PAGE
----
Flooding your house with green is not only trendy right now, but it can also do wonders for the mind, body, and soul. Who doesn’t like a makeshift tropical jungle in their living room?
If your green thumb isn’t so green yet, we’ve saved you the trouble and went hunting for 10 indoor plants that thrive on neglect. They’re not impossible to kill, but we think that even you could manage to keep them alive!
Image: Ten Thousand Villages
Who could resist a resilient, good looking plant with practical applications?
Keep one at your desk or in the house for daily boost in mood swings, as it’s known to help the body adapt to stress, and you’ll be reaping the benefits before you even get the chance to water it. Snap off a leaf and use the gel to help with minor burns – you can even refrigerate the leaf in a plastic bag for up to five days. Just remember not to leave your aloe plant in direct sunlight, and give it a good soak every couple of weeks.
Sounds easy, doesn’t it?
2. Boston Fern
Image: We Are Found
This pretty fern has frilly leaves and dangly fronds that will amp up any home or office space. It loves a bit of humidity, but doesn’t enjoy direct UV. Perfect for the corners of the room that sunlight doesn’t immediately reach. These ferns adjust very easily to changes in weather. If they start to look a bit droopy when winter hits, don’t panic. Find a nice stream of sunlight and let the fern live there a while. Then soon you’ll have your healthy, beautiful fern back! Water your ferns regularly, moistening the soil but not getting it too damp.
Sometimes called the Peacock Plant, Zebra Plant, or Rattlesnake Plant, the amazing foliage of these plants will instantly dazzle you. They require a little more maintenance than some of the other plants on this list, but with a bit of care, they’ll definitely become a favorite. Avoid direct sunlight as it can fade the leaf markings, and keep the Calathea somewhere with high humidity. The soil needs to be moist, but not overly wet. A small amount of water once a week should do the trick.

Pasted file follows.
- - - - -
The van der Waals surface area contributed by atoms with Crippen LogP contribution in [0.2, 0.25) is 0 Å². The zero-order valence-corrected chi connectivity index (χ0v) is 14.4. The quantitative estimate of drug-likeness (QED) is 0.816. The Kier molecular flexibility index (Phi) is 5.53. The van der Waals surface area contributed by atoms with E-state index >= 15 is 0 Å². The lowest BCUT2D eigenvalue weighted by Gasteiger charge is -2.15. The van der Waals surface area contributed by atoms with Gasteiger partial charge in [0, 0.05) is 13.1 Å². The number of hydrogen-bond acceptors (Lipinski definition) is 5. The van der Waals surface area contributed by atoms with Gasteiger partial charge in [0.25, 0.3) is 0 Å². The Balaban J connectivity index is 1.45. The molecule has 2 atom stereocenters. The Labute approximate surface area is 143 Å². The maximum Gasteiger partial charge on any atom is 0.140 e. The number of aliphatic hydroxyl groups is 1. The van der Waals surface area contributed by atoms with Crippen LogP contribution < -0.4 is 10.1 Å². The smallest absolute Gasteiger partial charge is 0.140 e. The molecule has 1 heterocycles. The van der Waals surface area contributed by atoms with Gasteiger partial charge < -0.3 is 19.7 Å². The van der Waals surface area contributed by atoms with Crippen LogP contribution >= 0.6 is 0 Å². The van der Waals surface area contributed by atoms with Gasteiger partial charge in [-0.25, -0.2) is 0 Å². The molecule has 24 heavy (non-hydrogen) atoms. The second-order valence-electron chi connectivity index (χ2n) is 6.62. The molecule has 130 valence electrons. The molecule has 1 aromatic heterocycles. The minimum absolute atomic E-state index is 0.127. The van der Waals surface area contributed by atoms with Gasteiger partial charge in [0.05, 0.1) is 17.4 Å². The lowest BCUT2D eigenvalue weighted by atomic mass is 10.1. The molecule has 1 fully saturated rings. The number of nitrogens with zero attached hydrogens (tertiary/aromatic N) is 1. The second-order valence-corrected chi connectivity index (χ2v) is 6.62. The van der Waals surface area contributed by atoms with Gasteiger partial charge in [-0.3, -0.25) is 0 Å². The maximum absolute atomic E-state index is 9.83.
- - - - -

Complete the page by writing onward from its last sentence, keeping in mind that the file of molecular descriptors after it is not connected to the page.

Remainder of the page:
4. Jade Plant
Also known as “money plants” or the “Friendship Tree,” Jade plants are easy to care for and can last for ages if treated with a bit of love. If the top of the soil is dry to the touch, give your jade plant a little drink. The last thing you want to do is over-water your jade and make the soil soggy. They retain water in their leaves, so they can handle a bit of neglect. They’re you-proof.
5. Fiddle Leaf Fig
These trendy trees don’t only have lush foliage going for them, their hardy disposition is capable of adapting to most bright locations. Water it generously in the summer, and forget about it come winter. Now that’s very easy, isn’t it?
6. Chinese Money Plant
Although it also goes by the adorable nickname “Pancake Plant,” Pilea peperomioides prefers a shady spot, one reminiscent of a winter windowsill. It only needs to be watered once a week. And it comes with a bonus: you can replant the offshoots that sprout from the base of the stem and spread plants all over your house.
Image: My City Plants
The secret to a happy yucca is easy: sun, sun, and more sun. Water sparingly and plant in a deep container to prevent the top-heavy woody stems from toppling over. That’s all it takes!
8. Air Plant
This must be the easiest plant to have and care for. The Tillandsia doesn’t even need dirt to grow. All you have to do is dunk it in water for a couple of hours every 10 days or so. Can you even believe it?
9. Dragon Tree
Save some room on your windowsill for other sun loving plants and tuck this low-light variety in an unlit corner. The only thing to keep in mind, besides watering it once every week, is that Dracaena marginata is toxic to both dogs and cats, so keep your pets far away!
10. Snake Plant
Image: UE4Arch, Chocofur
And lastly, the Snake plant, also commonly known as “Mother-in-Law’s Tongue.” The snake plant may be the most popular one on the list. It has long and dense leaves that add height to any space and comes in a variety of beautiful shades of green. Show off your snake plant by putting it in a well-lit area and water when the soil is dry to the touch. Water along the edges of the pot and avoid watering directly in the middle of the plant.